Munich's business is still growing, but not as quickly as many predicted
6 November 2007

BMW has proven that no European brand is immune to financial underachievement by announcing weaker-than-expected quarterly results for the July to September period.The German manufacturer’s profits were up year-on-year – by 6.3 per cent, at £533m – but this was a smaller jump than financial experts had predicted. BMW says the figure can be attributed to higher costs of raw materials and a string of expensive product launches.Probably the biggest factor, though, is the weak American dollar; with the Euro hitting an all-time high of $1.4531 today, BMWs have never been so expensive in one of its most important markets.All is not lost, however; BMW stated that it is “well on the way” to meeting its sales targets for 2007. Sales of Mini are up over 25 per cent year-on-year, and the Drophead Coupé helped Rolls-Royce to deliver 285 cars in the third quarter, a rise of 51.9 per cent over the same period in 2006.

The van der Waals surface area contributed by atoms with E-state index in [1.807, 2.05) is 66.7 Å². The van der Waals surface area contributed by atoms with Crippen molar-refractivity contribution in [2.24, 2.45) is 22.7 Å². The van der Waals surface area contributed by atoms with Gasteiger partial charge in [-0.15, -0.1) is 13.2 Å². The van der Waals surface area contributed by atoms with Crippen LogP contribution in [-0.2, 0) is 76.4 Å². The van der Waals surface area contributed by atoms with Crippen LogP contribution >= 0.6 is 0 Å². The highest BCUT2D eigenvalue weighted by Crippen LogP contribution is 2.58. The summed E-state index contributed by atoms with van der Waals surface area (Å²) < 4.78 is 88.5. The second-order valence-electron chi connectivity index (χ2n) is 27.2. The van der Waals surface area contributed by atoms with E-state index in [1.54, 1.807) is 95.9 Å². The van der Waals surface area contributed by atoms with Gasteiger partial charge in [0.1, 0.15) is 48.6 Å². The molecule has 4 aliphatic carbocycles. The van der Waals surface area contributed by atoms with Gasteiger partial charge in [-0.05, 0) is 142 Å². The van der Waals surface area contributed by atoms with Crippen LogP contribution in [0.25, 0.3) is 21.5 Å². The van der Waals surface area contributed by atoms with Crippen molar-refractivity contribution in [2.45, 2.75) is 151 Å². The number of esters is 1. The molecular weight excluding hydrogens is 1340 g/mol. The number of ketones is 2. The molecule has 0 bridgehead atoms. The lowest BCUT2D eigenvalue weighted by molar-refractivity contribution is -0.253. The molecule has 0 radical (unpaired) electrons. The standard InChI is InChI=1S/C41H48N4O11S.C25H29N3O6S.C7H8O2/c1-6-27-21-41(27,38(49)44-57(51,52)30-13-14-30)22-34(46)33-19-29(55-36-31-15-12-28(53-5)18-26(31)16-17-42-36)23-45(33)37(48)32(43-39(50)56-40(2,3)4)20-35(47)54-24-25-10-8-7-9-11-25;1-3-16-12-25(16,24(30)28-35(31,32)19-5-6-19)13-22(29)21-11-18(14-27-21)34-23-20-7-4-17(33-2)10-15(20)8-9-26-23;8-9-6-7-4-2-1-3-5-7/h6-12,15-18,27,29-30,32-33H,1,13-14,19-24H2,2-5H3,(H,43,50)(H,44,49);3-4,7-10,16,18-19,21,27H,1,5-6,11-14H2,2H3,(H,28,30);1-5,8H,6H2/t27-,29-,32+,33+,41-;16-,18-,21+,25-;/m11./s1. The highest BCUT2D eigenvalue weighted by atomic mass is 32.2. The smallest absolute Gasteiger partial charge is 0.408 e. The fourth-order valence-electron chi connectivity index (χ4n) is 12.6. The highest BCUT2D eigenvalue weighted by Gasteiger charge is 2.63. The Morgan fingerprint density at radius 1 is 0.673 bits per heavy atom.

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6 May 2016
How old is this article? It sounds like it was talking about the big slump in 2008 due to the whole Lehman Brothers thing. And in that case, everybody wasn't doing so hot in that period, what more a luxury car manufacturer right? I mean, if people are going to be losing tens and hundreds of thousand of dollars on the stock market, you'll not be seeing a lot of people have the spare funds for a new car either.

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